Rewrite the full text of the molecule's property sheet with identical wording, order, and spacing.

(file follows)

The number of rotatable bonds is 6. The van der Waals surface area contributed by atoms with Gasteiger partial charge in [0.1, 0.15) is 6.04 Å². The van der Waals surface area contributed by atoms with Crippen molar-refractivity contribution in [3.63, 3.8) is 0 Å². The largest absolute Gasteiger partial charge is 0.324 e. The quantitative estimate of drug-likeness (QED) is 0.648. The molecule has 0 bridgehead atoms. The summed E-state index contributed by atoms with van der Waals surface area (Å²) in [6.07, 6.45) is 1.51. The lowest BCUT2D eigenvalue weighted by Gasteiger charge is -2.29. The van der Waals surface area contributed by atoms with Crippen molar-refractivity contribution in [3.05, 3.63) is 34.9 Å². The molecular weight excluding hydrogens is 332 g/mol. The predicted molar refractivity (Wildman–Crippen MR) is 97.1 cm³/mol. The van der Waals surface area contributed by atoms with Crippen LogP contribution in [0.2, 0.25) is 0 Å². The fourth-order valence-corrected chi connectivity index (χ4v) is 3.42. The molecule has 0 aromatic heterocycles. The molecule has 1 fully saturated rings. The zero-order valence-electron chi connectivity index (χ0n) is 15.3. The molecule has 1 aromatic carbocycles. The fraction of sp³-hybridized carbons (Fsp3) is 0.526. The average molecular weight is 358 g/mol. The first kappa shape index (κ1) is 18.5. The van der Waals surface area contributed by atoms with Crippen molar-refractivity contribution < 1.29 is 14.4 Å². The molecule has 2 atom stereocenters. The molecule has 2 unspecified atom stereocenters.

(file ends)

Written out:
The number of rotatable bonds is 6. The van der Waals surface area contributed by atoms with Gasteiger partial charge in [0.1, 0.15) is 6.04 Å². The van der Waals surface area contributed by atoms with Crippen molar-refractivity contribution in [3.63, 3.8) is 0 Å². The largest absolute Gasteiger partial charge is 0.324 e. The quantitative estimate of drug-likeness (QED) is 0.648. The molecule has 0 bridgehead atoms. The summed E-state index contributed by atoms with van der Waals surface area (Å²) in [6.07, 6.45) is 1.51. The lowest BCUT2D eigenvalue weighted by Gasteiger charge is -2.29. The van der Waals surface area contributed by atoms with Crippen molar-refractivity contribution in [3.05, 3.63) is 34.9 Å². The molecular weight excluding hydrogens is 332 g/mol. The predicted molar refractivity (Wildman–Crippen MR) is 97.1 cm³/mol. The van der Waals surface area contributed by atoms with Crippen LogP contribution in [0.2, 0.25) is 0 Å². The fourth-order valence-corrected chi connectivity index (χ4v) is 3.42. The molecule has 0 aromatic heterocycles. The molecule has 1 fully saturated rings. The zero-order valence-electron chi connectivity index (χ0n) is 15.3. The molecule has 1 aromatic carbocycles. The fraction of sp³-hybridized carbons (Fsp3) is 0.526. The average molecular weight is 358 g/mol. The first kappa shape index (κ1) is 18.5. The van der Waals surface area contributed by atoms with Crippen molar-refractivity contribution < 1.29 is 14.4 Å². The molecule has 2 atom stereocenters. The molecule has 2 unspecified atom stereocenters.